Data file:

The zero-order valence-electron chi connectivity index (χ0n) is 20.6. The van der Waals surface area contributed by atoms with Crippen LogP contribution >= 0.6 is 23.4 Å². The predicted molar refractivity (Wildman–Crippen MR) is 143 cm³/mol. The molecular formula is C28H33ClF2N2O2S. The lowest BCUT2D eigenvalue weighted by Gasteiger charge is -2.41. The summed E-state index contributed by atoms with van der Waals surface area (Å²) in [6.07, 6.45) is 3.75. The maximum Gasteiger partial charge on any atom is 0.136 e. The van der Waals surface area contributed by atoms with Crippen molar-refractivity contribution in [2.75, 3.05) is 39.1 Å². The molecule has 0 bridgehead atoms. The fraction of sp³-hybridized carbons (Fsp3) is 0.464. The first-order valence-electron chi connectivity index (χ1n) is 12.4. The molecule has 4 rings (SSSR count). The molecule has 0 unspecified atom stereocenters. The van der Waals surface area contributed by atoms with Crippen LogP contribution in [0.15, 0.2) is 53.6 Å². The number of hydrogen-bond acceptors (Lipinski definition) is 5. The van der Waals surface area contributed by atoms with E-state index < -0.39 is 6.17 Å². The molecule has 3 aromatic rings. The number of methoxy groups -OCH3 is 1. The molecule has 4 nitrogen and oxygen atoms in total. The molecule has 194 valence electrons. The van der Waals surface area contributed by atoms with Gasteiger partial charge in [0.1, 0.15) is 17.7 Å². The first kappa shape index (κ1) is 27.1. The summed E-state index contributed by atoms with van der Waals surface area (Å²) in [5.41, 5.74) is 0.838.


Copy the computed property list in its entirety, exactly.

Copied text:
The zero-order valence-electron chi connectivity index (χ0n) is 20.6. The van der Waals surface area contributed by atoms with Crippen LogP contribution >= 0.6 is 23.4 Å². The predicted molar refractivity (Wildman–Crippen MR) is 143 cm³/mol. The molecular formula is C28H33ClF2N2O2S. The lowest BCUT2D eigenvalue weighted by Gasteiger charge is -2.41. The summed E-state index contributed by atoms with van der Waals surface area (Å²) in [6.07, 6.45) is 3.75. The maximum Gasteiger partial charge on any atom is 0.136 e. The van der Waals surface area contributed by atoms with Crippen molar-refractivity contribution in [2.75, 3.05) is 39.1 Å². The molecule has 0 bridgehead atoms. The fraction of sp³-hybridized carbons (Fsp3) is 0.464. The first-order valence-electron chi connectivity index (χ1n) is 12.4. The molecule has 4 rings (SSSR count). The molecule has 0 unspecified atom stereocenters. The van der Waals surface area contributed by atoms with Crippen LogP contribution in [0.15, 0.2) is 53.6 Å². The number of hydrogen-bond acceptors (Lipinski definition) is 5. The van der Waals surface area contributed by atoms with E-state index < -0.39 is 6.17 Å². The molecule has 3 aromatic rings. The number of methoxy groups -OCH3 is 1. The molecule has 4 nitrogen and oxygen atoms in total. The molecule has 194 valence electrons. The van der Waals surface area contributed by atoms with Gasteiger partial charge in [0.1, 0.15) is 17.7 Å². The first kappa shape index (κ1) is 27.1. The summed E-state index contributed by atoms with van der Waals surface area (Å²) in [5.41, 5.74) is 0.838.